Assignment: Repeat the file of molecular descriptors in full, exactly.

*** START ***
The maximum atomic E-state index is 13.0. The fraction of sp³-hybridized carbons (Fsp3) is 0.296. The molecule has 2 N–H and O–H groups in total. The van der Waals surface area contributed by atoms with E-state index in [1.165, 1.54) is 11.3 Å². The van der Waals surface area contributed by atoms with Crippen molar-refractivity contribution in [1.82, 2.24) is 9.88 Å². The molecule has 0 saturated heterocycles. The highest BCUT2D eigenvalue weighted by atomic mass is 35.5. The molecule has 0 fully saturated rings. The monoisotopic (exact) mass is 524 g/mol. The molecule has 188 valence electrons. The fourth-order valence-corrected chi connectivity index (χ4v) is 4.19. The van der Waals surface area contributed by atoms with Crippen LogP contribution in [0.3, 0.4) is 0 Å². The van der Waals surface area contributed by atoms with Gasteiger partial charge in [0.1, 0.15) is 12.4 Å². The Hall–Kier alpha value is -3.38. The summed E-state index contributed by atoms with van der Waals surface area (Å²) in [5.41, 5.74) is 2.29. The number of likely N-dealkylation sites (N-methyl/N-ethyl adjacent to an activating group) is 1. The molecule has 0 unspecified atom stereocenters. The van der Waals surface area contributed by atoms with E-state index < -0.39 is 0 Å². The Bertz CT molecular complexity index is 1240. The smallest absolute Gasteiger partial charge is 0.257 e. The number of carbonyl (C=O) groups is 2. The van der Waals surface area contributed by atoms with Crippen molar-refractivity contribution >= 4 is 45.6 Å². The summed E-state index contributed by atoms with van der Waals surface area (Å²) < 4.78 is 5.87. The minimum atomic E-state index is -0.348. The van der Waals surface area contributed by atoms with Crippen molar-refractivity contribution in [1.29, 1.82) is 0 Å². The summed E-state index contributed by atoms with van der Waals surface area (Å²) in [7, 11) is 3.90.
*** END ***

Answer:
The maximum atomic E-state index is 13.0. The fraction of sp³-hybridized carbons (Fsp3) is 0.296. The molecule has 2 N–H and O–H groups in total. The van der Waals surface area contributed by atoms with E-state index in [1.165, 1.54) is 11.3 Å². The van der Waals surface area contributed by atoms with Crippen molar-refractivity contribution in [1.82, 2.24) is 9.88 Å². The molecule has 0 saturated heterocycles. The highest BCUT2D eigenvalue weighted by atomic mass is 35.5. The molecule has 0 fully saturated rings. The monoisotopic (exact) mass is 524 g/mol. The molecule has 188 valence electrons. The fourth-order valence-corrected chi connectivity index (χ4v) is 4.19. The van der Waals surface area contributed by atoms with Crippen LogP contribution in [0.3, 0.4) is 0 Å². The van der Waals surface area contributed by atoms with Gasteiger partial charge in [0.1, 0.15) is 12.4 Å². The Hall–Kier alpha value is -3.38. The summed E-state index contributed by atoms with van der Waals surface area (Å²) in [5.41, 5.74) is 2.29. The number of likely N-dealkylation sites (N-methyl/N-ethyl adjacent to an activating group) is 1. The molecule has 0 unspecified atom stereocenters. The van der Waals surface area contributed by atoms with E-state index < -0.39 is 0 Å². The Bertz CT molecular complexity index is 1240. The smallest absolute Gasteiger partial charge is 0.257 e. The number of carbonyl (C=O) groups is 2. The van der Waals surface area contributed by atoms with Crippen molar-refractivity contribution >= 4 is 45.6 Å². The summed E-state index contributed by atoms with van der Waals surface area (Å²) < 4.78 is 5.87. The minimum atomic E-state index is -0.348. The van der Waals surface area contributed by atoms with Crippen molar-refractivity contribution in [1.29, 1.82) is 0 Å². The summed E-state index contributed by atoms with van der Waals surface area (Å²) in [7, 11) is 3.90.